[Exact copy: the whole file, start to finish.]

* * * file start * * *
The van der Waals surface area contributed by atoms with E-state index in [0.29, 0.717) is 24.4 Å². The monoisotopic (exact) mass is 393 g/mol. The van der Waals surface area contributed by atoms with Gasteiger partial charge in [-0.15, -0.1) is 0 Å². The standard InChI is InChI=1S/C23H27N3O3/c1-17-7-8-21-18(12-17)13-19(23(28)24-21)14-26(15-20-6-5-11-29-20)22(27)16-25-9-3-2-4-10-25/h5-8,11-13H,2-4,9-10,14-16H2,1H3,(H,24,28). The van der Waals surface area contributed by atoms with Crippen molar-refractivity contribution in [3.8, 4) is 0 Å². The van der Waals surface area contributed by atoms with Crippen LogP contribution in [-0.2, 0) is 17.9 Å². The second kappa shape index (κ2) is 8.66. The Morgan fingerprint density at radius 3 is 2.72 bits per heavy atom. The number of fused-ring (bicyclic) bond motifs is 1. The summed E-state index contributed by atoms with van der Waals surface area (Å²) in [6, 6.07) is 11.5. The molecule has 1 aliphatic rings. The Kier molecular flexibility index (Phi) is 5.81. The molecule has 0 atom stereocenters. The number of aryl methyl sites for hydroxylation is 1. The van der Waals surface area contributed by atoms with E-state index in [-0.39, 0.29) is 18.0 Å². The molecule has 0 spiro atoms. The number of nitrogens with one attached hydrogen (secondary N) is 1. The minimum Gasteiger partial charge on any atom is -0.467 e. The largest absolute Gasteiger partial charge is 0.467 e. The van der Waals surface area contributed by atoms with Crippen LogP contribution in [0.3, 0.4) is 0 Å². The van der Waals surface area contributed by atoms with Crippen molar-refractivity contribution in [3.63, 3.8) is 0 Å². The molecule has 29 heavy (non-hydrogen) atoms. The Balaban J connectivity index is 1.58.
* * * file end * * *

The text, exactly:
The van der Waals surface area contributed by atoms with E-state index in [0.29, 0.717) is 24.4 Å². The monoisotopic (exact) mass is 393 g/mol. The van der Waals surface area contributed by atoms with Gasteiger partial charge in [-0.15, -0.1) is 0 Å². The standard InChI is InChI=1S/C23H27N3O3/c1-17-7-8-21-18(12-17)13-19(23(28)24-21)14-26(15-20-6-5-11-29-20)22(27)16-25-9-3-2-4-10-25/h5-8,11-13H,2-4,9-10,14-16H2,1H3,(H,24,28). The van der Waals surface area contributed by atoms with Crippen molar-refractivity contribution in [3.8, 4) is 0 Å². The van der Waals surface area contributed by atoms with Crippen LogP contribution in [-0.2, 0) is 17.9 Å². The second kappa shape index (κ2) is 8.66. The Morgan fingerprint density at radius 3 is 2.72 bits per heavy atom. The number of fused-ring (bicyclic) bond motifs is 1. The summed E-state index contributed by atoms with van der Waals surface area (Å²) in [6, 6.07) is 11.5. The molecule has 1 aliphatic rings. The Kier molecular flexibility index (Phi) is 5.81. The molecule has 0 atom stereocenters. The number of aryl methyl sites for hydroxylation is 1. The van der Waals surface area contributed by atoms with E-state index in [-0.39, 0.29) is 18.0 Å². The molecule has 0 spiro atoms. The number of nitrogens with one attached hydrogen (secondary N) is 1. The minimum Gasteiger partial charge on any atom is -0.467 e. The largest absolute Gasteiger partial charge is 0.467 e. The van der Waals surface area contributed by atoms with Crippen LogP contribution in [0.3, 0.4) is 0 Å². The van der Waals surface area contributed by atoms with Crippen molar-refractivity contribution in [3.63, 3.8) is 0 Å². The molecule has 29 heavy (non-hydrogen) atoms. The Balaban J connectivity index is 1.58.